+C (code address translation) 1, 0 while executing real-mode code
+V (divide step correction) used by C code
+M (HPMC mask) 0, 1 while executing HPMC handler*
+C/B (carry/borrow bits) used by C code
+O (ordered references) 1*
+F (performance monitor) 0
+R (Recovery Counter trap) 0
+Q (collect interruption state) 1 (0 in code directly preceding an rfi)
+P (Protection Identifiers) 1*
+D (Data address translation) 1, 0 while executing real-mode code
+I (external interrupt mask) used by cli()/sti() macros
+ "Invisible" Registers
+PSW default W value 0
+PSW default E value 0
+Shadow Registers used by interruption handler code
+TOC enable bit 1
+Register usage notes, originally from John Marvin, with some additional
+notes from Randolph Chung.
+For the general registers:
+r1,r2,r19-r26,r28,r29 & r31 can be used without saving them first. And of
+course, you need to save them if you care about them, before calling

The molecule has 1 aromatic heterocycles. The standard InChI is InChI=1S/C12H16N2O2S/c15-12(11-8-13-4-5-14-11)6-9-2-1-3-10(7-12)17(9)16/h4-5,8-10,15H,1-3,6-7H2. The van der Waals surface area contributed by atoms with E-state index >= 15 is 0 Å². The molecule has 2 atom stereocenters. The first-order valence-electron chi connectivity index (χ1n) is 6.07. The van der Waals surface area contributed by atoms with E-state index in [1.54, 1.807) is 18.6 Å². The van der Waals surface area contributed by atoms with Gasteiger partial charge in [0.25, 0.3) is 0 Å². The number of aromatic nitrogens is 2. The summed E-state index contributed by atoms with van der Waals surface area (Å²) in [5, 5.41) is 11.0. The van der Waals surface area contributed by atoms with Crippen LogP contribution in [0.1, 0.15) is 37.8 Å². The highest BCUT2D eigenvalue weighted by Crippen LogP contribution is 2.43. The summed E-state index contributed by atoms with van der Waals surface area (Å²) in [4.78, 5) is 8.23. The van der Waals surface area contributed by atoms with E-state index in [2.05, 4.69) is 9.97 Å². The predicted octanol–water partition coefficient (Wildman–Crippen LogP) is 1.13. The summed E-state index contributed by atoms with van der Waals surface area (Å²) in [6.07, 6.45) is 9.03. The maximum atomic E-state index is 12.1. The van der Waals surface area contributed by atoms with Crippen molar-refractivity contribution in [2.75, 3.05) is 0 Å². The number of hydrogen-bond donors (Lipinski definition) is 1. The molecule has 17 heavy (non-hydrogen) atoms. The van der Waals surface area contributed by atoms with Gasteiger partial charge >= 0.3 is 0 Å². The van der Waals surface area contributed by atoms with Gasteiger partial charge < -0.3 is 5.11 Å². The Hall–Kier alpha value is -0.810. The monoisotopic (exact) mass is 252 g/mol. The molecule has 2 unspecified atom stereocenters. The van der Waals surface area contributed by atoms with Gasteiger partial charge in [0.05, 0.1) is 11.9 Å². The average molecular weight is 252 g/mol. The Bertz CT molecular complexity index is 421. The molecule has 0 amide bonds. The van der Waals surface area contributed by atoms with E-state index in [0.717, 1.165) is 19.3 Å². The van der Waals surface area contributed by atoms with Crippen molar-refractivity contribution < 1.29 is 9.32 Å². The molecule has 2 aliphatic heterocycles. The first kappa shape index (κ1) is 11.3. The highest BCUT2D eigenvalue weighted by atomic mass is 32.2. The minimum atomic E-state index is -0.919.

+another procedure. Some of the above registers do have special meanings
+that you should be aware of:
+ r1: The addil instruction is hardwired to place its result in r1,
+ so if you use that instruction be aware of that.
+ r2: This is the return pointer. In general you don't want to
+ use this, since you need the pointer to get back to your
+ caller. However, it is grouped with this set of registers
+ since the caller can't rely on the value being the same
+ when you return, i.e. you can copy r2 to another register
+ and return through that register after trashing r2, and
+ that should not cause a problem for the calling routine.
+ r19-r22: these are generally regarded as temporary registers.
+ Note that in 64 bit they are arg7-arg4.
+ r23-r26: these are arg3-arg0, i.e. you can use them if you
+ don't care about the values that were passed in anymore.
+ r28,r29: are ret0 and ret1. They are what you pass return values
+ in. r28 is the primary return. When returning small structures
+ r29 may also be used to pass data back to the caller.
+ r30: stack pointer
+ r31: the ble instruction puts the return pointer in here.
+r3-r18,r27,r30 need to be saved and restored. r3-r18 are just
+ general purpose registers. r27 is the data pointer, and is
+ used to make references to global variables easier. r30 is
+ the stack pointer.